Yeye, a Pentecostal minister from Lagos State, said his peanut and palm oil farm was destroyed by floods this year, leaving him and his family homeless. He hopes they can now join him in Brazil.

Friday said his journey to Brazil began on June 27, when a fisherman friend rowed him up to the stern of the Liberian-flagged Ken Wave, docked in Lagos, and left him by the rudder.

To his surprise, he found three men already there, waiting for the ship to depart. Friday said he was terrified. He had never met his new shipmates and feared they could toss him into the sea at any moment.

Once the ship was moving, Friday said the four men made every effort not to be discovered by the ship’s crew, who they also worried might offer them a watery grave.

“Maybe if they catch you they will throw you in the water,” he said. “So we taught ourselves never to make a noise.”

Spending two weeks within spitting distance of the Atlantic Ocean was perilous.

To prevent themselves from falling into the water, Friday said the men rigged up a net around the rudder and tied themselves to it with a rope. When he looked down, he said, he could see “big fish like whales and sharks”. Due to the cramped conditions and the noise of the engine, sleep was rare and risky. “I was very happy when we got rescued,” he said.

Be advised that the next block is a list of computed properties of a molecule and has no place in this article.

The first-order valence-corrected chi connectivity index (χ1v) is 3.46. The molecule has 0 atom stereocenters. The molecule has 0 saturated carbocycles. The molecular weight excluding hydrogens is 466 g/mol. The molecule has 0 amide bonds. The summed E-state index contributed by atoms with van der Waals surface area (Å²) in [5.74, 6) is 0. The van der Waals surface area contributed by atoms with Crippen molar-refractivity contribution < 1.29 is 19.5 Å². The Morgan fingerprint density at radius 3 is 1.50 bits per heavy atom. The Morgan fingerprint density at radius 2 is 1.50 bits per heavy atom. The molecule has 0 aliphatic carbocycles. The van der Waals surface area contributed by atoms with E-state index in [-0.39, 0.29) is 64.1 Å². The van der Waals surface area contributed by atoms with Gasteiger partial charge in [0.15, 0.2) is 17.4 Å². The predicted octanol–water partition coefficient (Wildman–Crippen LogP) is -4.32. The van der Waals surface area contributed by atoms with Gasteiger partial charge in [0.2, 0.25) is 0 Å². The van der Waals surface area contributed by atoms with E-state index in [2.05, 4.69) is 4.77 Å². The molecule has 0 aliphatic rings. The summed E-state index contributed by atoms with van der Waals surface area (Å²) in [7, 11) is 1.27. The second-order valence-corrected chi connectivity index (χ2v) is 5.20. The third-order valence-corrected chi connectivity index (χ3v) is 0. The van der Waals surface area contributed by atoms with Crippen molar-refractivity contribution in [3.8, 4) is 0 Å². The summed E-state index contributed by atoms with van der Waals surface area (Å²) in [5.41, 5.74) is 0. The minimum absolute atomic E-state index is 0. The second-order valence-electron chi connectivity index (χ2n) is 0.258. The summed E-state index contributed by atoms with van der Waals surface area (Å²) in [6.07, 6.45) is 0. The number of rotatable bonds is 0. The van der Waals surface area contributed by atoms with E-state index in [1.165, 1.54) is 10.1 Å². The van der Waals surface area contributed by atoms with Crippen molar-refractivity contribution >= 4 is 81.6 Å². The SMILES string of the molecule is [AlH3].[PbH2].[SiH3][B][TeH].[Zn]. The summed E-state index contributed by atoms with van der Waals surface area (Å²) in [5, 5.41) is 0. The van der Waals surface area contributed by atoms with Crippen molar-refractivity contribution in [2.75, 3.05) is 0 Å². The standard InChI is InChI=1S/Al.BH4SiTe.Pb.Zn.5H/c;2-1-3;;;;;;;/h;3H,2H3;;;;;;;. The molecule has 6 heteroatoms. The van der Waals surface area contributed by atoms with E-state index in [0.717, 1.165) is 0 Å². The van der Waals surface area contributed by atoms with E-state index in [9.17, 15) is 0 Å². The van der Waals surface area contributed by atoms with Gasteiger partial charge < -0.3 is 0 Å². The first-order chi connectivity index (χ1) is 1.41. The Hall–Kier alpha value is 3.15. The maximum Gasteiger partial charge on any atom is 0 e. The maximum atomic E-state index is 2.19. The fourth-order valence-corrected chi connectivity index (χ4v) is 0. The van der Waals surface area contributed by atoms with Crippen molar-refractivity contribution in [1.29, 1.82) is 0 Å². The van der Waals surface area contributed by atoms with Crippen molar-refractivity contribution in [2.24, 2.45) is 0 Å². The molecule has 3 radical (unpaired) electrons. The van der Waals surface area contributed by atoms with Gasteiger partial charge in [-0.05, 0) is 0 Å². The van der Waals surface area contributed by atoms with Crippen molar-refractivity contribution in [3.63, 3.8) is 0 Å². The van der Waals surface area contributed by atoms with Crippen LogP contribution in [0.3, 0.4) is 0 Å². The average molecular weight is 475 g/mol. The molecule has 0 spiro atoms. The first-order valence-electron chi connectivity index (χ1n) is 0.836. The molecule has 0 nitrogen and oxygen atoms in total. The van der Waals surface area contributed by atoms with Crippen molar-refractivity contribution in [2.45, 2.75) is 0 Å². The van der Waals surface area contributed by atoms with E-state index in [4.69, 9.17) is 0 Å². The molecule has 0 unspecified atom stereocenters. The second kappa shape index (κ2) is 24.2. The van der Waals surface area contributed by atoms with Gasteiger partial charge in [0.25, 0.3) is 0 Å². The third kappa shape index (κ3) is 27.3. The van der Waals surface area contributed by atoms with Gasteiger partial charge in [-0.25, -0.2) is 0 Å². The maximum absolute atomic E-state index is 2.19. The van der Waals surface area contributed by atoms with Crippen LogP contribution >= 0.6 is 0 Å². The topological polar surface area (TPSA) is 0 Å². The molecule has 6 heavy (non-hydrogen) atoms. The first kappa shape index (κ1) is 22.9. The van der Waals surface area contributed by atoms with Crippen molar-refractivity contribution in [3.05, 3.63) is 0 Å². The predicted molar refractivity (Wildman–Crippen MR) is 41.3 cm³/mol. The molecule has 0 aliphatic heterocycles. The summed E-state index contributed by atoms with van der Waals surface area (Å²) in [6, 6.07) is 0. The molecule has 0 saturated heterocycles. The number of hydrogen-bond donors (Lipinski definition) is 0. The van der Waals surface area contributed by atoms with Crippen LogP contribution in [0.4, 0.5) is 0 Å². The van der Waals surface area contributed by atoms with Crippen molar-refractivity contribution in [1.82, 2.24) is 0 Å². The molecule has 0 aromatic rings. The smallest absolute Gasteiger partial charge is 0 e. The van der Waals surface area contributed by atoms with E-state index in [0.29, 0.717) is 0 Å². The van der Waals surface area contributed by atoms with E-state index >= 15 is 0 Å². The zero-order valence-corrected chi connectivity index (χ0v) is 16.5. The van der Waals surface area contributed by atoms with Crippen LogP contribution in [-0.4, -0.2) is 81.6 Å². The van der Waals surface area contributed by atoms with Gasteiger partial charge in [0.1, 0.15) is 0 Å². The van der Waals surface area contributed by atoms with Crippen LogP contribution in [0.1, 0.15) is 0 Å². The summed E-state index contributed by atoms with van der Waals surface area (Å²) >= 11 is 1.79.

Father Paolo Parise, a priest at the Sao Paulo shelter, said he had come across other cases of stowaways, but never one so dangerous. Their journey paid testament to the lengths people go in search of a new start, he said. “People do unimaginable and deeply dangerous things.”


Related story: 3 Stowaways Travel from Nigeria to Canary Islands on Ship's rudder for 11 days

Thursday, June 22, 2023

Peter Obi supports the Japa movement

Labour Party’s Presidential candidate in the February 25 presidential poll, Mr Peter Obi has endorsed Nigerians fleeing the country for greener pastures abroad, “JAPA”, saying it will benefit Nigeria’s fortunes in the future.

The former Anambra governor who gained massive support from Nigerians, especially on Social media in the just concluded electioneering campaign for being “a prudent and incorrupt politician”, stated that today’s brain drain will be Nigeria’s brain gain tomorrow.